Are you seriously trying to record anything with that?

Then there's the fact you mentioned a 'good quality headset', which I doubt considerably (a good quality headset costs several hundred pounds, unless you're on about a computer/gaming headset, in which case they aren't useful for recording other than as a talkback mic... they're a long way off from professional recording quality), but why would you record with a headset anyway?

Finally, you also said with instruments plugged in - are you talking about the computer's mic input? That shouldn't be used for professional quality recordings in a million years for reasons I can't even be bothered to explain again, but seriously... if you are having trouble with the sound/soundcard on your laptop you need an audio interface (if you are serious about recording, anyway) and you will bypass the low-quality stock audio components of your laptop.

So what 'microphone' are you talking about? Built-in mic, headset mic, laptop mic input or all three?

As for your problem, it's most likely to do with the settings for your soundcard or computer's audio I/O if it occurs with all those methods equally, but it's hard to say without knowing your signal chain or hearing the problem.


Edit: And I'm not going to download the file just to hear the problem - upload it to somewhere we can actually hear it (UG profile, soundcloud, soundclick, dropbox etc.) or most people, myself included, won't bother to listen.



Ok, here is the file uploaded to sound cloud http://soundcloud.com/evilpancakeman/the-annoying-mufflings-of-my#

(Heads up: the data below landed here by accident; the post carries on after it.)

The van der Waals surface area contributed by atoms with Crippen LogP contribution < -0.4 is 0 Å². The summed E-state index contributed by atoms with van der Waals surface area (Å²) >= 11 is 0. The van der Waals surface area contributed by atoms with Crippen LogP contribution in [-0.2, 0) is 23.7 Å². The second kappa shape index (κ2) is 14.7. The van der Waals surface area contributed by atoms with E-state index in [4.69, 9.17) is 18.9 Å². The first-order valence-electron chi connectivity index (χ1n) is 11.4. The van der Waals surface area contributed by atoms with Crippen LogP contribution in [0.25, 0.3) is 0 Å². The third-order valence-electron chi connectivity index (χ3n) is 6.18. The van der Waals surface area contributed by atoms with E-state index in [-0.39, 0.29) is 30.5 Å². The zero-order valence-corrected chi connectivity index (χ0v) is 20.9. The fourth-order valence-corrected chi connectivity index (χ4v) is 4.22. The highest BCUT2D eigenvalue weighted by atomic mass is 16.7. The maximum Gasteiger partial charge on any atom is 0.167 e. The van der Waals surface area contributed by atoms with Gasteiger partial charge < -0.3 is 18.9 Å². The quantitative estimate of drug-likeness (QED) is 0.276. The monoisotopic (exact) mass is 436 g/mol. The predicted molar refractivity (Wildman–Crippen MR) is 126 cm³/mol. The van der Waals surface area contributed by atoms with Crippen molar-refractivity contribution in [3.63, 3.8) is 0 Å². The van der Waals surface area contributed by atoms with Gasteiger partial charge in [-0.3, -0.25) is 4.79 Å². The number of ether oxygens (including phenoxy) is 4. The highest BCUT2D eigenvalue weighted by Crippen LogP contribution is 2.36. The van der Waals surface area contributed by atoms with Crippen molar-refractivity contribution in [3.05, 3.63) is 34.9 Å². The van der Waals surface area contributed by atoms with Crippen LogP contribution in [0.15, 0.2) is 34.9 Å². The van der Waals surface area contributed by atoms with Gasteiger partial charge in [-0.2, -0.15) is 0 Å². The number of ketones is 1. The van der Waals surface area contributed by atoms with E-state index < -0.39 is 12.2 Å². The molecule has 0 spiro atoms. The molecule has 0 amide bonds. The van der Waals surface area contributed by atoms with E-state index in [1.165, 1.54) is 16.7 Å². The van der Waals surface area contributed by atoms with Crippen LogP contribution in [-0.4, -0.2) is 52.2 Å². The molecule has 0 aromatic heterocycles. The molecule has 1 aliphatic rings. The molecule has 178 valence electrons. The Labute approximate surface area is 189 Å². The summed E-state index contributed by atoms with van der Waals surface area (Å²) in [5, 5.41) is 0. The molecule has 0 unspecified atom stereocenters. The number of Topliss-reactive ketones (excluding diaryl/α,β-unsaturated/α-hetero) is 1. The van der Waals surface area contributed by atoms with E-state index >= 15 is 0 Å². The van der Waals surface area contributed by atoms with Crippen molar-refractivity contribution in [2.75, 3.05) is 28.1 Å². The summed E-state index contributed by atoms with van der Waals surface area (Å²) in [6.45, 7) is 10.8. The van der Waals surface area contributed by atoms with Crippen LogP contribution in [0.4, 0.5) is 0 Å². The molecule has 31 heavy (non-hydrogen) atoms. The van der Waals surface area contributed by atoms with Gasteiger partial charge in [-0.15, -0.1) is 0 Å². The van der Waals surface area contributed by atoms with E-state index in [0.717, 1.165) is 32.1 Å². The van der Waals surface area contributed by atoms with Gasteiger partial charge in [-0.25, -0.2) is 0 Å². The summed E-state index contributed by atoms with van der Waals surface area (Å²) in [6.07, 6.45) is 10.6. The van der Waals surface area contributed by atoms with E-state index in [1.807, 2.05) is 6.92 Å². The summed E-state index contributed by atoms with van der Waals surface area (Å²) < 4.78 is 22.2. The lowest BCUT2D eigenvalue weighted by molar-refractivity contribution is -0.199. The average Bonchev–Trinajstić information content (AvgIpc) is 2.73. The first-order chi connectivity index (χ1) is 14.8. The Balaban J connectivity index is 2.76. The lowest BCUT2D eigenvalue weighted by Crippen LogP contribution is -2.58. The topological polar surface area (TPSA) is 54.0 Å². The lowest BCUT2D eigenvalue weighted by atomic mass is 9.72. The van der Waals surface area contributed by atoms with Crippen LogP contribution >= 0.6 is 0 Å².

I see where you are coming from, not the best quality equipment or anything. Although, even when I'm not recording instruments, with either piece of equipment, it still has this 'effect'.


So it's not just my guitar that muffles. It pretty much anything I record;

In my gaming headset (Speaking, and recording instruments)
In my built in microphone (Same thing^^)
And directly plugged in (Just instruments)


Edit:

It sounds alright on my other computer, using the 'In-line Jack', but It's only clean. So I took it down to my bedroom, plugged my guitar into my amp and my amp into the 'microphone' port.

I don't think that's the issue, because it sounds fine when I have this setup on my desktop, using the 'In-line' port.

But, thanks for your insight
Last edited by evilpancakeman at Oct 6, 2011,
#6
Could simply be the settings on the laptop of Sound > Recording settings > . Microphone boost could be crappy for quality. Turn the sound engancement off exept DC offset. I've only ever recorded guitar to laptop in FL studio via input and that was pretty clear, if a little lacking in the deep distorted sound I wanted.
#7
something is gained too high. gain staging matters at every point
Audio Ecstasy Productions!

Guitar/Backline Tech in the Los Angeles area and on tour!
Custom guitar pedals and cabling for stage and studio!

I set up DAWs and tweak computers to record audio. Hit me up @ audioecstasyproductions[at}gmail.com